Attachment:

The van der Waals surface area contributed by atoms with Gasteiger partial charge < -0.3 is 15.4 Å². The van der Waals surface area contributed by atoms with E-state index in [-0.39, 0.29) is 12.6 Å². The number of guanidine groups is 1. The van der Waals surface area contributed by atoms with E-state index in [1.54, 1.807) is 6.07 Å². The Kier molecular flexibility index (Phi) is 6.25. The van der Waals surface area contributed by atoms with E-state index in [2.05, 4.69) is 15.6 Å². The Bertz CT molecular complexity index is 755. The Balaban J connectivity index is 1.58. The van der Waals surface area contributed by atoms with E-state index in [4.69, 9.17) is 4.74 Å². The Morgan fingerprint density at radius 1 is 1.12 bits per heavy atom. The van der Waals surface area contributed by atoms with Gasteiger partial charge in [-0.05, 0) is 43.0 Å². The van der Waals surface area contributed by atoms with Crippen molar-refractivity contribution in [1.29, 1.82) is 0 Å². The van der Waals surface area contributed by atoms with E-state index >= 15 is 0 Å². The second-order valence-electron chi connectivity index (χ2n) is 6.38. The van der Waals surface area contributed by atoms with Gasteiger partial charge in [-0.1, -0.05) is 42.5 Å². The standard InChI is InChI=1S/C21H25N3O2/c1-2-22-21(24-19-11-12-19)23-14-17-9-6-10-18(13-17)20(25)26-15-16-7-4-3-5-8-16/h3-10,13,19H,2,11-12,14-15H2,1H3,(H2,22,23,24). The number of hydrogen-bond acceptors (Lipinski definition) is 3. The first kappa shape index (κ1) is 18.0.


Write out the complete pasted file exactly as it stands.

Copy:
The van der Waals surface area contributed by atoms with Gasteiger partial charge < -0.3 is 15.4 Å². The van der Waals surface area contributed by atoms with E-state index in [-0.39, 0.29) is 12.6 Å². The number of guanidine groups is 1. The van der Waals surface area contributed by atoms with E-state index in [1.54, 1.807) is 6.07 Å². The Kier molecular flexibility index (Phi) is 6.25. The van der Waals surface area contributed by atoms with E-state index in [2.05, 4.69) is 15.6 Å². The Bertz CT molecular complexity index is 755. The Balaban J connectivity index is 1.58. The van der Waals surface area contributed by atoms with E-state index in [4.69, 9.17) is 4.74 Å². The Morgan fingerprint density at radius 1 is 1.12 bits per heavy atom. The van der Waals surface area contributed by atoms with Gasteiger partial charge in [-0.05, 0) is 43.0 Å². The van der Waals surface area contributed by atoms with Crippen molar-refractivity contribution in [1.29, 1.82) is 0 Å². The van der Waals surface area contributed by atoms with E-state index >= 15 is 0 Å². The second-order valence-electron chi connectivity index (χ2n) is 6.38. The van der Waals surface area contributed by atoms with Gasteiger partial charge in [-0.1, -0.05) is 42.5 Å². The standard InChI is InChI=1S/C21H25N3O2/c1-2-22-21(24-19-11-12-19)23-14-17-9-6-10-18(13-17)20(25)26-15-16-7-4-3-5-8-16/h3-10,13,19H,2,11-12,14-15H2,1H3,(H2,22,23,24). The number of hydrogen-bond acceptors (Lipinski definition) is 3. The first kappa shape index (κ1) is 18.0.